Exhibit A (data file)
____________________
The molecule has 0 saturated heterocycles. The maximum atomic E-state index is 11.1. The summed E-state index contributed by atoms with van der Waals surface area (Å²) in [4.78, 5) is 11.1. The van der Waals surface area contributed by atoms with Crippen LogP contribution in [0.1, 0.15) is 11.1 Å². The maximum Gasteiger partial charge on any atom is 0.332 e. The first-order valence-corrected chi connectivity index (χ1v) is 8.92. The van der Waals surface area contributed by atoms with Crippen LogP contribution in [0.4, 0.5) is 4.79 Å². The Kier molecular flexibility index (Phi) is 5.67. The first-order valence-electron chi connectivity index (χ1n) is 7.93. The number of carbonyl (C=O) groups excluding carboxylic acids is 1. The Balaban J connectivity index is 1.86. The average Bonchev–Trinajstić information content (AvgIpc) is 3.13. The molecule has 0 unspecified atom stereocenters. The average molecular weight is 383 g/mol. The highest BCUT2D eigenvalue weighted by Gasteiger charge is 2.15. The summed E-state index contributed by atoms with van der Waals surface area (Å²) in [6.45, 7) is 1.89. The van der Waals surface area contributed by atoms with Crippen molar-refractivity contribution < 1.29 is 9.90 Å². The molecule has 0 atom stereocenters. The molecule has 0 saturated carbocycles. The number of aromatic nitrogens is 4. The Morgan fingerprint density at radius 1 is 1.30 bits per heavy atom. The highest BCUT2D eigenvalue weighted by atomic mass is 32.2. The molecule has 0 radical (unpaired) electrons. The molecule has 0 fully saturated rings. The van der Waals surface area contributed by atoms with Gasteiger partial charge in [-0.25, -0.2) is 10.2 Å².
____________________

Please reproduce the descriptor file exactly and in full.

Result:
The molecule has 0 saturated heterocycles. The maximum atomic E-state index is 11.1. The summed E-state index contributed by atoms with van der Waals surface area (Å²) in [4.78, 5) is 11.1. The van der Waals surface area contributed by atoms with Crippen LogP contribution in [0.1, 0.15) is 11.1 Å². The maximum Gasteiger partial charge on any atom is 0.332 e. The first-order valence-corrected chi connectivity index (χ1v) is 8.92. The van der Waals surface area contributed by atoms with Crippen LogP contribution in [0.4, 0.5) is 4.79 Å². The Kier molecular flexibility index (Phi) is 5.67. The first-order valence-electron chi connectivity index (χ1n) is 7.93. The number of carbonyl (C=O) groups excluding carboxylic acids is 1. The Balaban J connectivity index is 1.86. The average Bonchev–Trinajstić information content (AvgIpc) is 3.13. The molecule has 0 unspecified atom stereocenters. The average molecular weight is 383 g/mol. The highest BCUT2D eigenvalue weighted by Gasteiger charge is 2.15. The summed E-state index contributed by atoms with van der Waals surface area (Å²) in [6.45, 7) is 1.89. The van der Waals surface area contributed by atoms with Crippen molar-refractivity contribution < 1.29 is 9.90 Å². The molecule has 0 atom stereocenters. The molecule has 0 saturated carbocycles. The number of aromatic nitrogens is 4. The Morgan fingerprint density at radius 1 is 1.30 bits per heavy atom. The highest BCUT2D eigenvalue weighted by atomic mass is 32.2. The molecule has 0 radical (unpaired) electrons. The molecule has 0 fully saturated rings. The van der Waals surface area contributed by atoms with Gasteiger partial charge in [-0.25, -0.2) is 10.2 Å².